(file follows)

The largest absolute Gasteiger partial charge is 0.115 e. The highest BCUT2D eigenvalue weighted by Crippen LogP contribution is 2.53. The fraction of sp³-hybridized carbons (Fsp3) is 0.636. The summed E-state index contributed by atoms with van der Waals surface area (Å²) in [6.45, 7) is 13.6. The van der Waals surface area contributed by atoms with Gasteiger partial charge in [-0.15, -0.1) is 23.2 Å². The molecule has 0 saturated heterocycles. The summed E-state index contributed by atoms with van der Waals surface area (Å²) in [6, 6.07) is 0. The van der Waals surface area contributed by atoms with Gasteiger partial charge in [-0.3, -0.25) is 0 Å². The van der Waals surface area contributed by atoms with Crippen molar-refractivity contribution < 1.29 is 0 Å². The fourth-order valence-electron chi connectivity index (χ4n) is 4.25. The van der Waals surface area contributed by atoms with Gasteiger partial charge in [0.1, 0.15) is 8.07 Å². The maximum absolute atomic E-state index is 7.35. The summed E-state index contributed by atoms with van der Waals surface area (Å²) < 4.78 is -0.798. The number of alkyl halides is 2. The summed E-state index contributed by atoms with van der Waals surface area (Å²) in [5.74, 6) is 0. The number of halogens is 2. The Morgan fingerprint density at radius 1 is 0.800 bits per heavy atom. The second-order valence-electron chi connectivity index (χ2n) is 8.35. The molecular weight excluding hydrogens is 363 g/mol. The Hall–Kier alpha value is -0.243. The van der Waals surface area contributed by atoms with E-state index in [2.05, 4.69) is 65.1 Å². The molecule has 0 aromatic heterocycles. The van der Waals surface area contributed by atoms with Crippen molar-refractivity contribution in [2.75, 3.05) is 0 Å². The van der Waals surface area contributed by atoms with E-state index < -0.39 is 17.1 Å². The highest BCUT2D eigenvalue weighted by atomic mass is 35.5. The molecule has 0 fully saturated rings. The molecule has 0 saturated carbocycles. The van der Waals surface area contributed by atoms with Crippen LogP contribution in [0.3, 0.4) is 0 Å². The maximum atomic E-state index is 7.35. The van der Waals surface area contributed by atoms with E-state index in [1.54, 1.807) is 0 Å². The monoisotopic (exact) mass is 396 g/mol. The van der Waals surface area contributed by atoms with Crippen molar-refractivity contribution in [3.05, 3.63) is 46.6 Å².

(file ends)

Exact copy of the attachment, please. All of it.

The largest absolute Gasteiger partial charge is 0.115 e. The highest BCUT2D eigenvalue weighted by Crippen LogP contribution is 2.53. The fraction of sp³-hybridized carbons (Fsp3) is 0.636. The summed E-state index contributed by atoms with van der Waals surface area (Å²) in [6.45, 7) is 13.6. The van der Waals surface area contributed by atoms with Gasteiger partial charge in [-0.15, -0.1) is 23.2 Å². The molecule has 0 saturated heterocycles. The summed E-state index contributed by atoms with van der Waals surface area (Å²) in [6, 6.07) is 0. The van der Waals surface area contributed by atoms with Gasteiger partial charge in [-0.3, -0.25) is 0 Å². The van der Waals surface area contributed by atoms with Crippen molar-refractivity contribution < 1.29 is 0 Å². The fourth-order valence-electron chi connectivity index (χ4n) is 4.25. The van der Waals surface area contributed by atoms with Gasteiger partial charge in [0.1, 0.15) is 8.07 Å². The maximum absolute atomic E-state index is 7.35. The summed E-state index contributed by atoms with van der Waals surface area (Å²) < 4.78 is -0.798. The number of alkyl halides is 2. The summed E-state index contributed by atoms with van der Waals surface area (Å²) in [5.74, 6) is 0. The number of halogens is 2. The Morgan fingerprint density at radius 1 is 0.800 bits per heavy atom. The second-order valence-electron chi connectivity index (χ2n) is 8.35. The molecular weight excluding hydrogens is 363 g/mol. The Hall–Kier alpha value is -0.243. The van der Waals surface area contributed by atoms with E-state index in [2.05, 4.69) is 65.1 Å². The molecule has 0 aromatic heterocycles. The van der Waals surface area contributed by atoms with Crippen molar-refractivity contribution in [2.75, 3.05) is 0 Å². The van der Waals surface area contributed by atoms with E-state index < -0.39 is 17.1 Å². The highest BCUT2D eigenvalue weighted by atomic mass is 35.5. The molecule has 0 fully saturated rings. The molecule has 0 saturated carbocycles. The van der Waals surface area contributed by atoms with Crippen LogP contribution in [0.3, 0.4) is 0 Å². The maximum atomic E-state index is 7.35. The van der Waals surface area contributed by atoms with E-state index in [1.54, 1.807) is 0 Å². The monoisotopic (exact) mass is 396 g/mol. The van der Waals surface area contributed by atoms with Crippen molar-refractivity contribution in [3.05, 3.63) is 46.6 Å².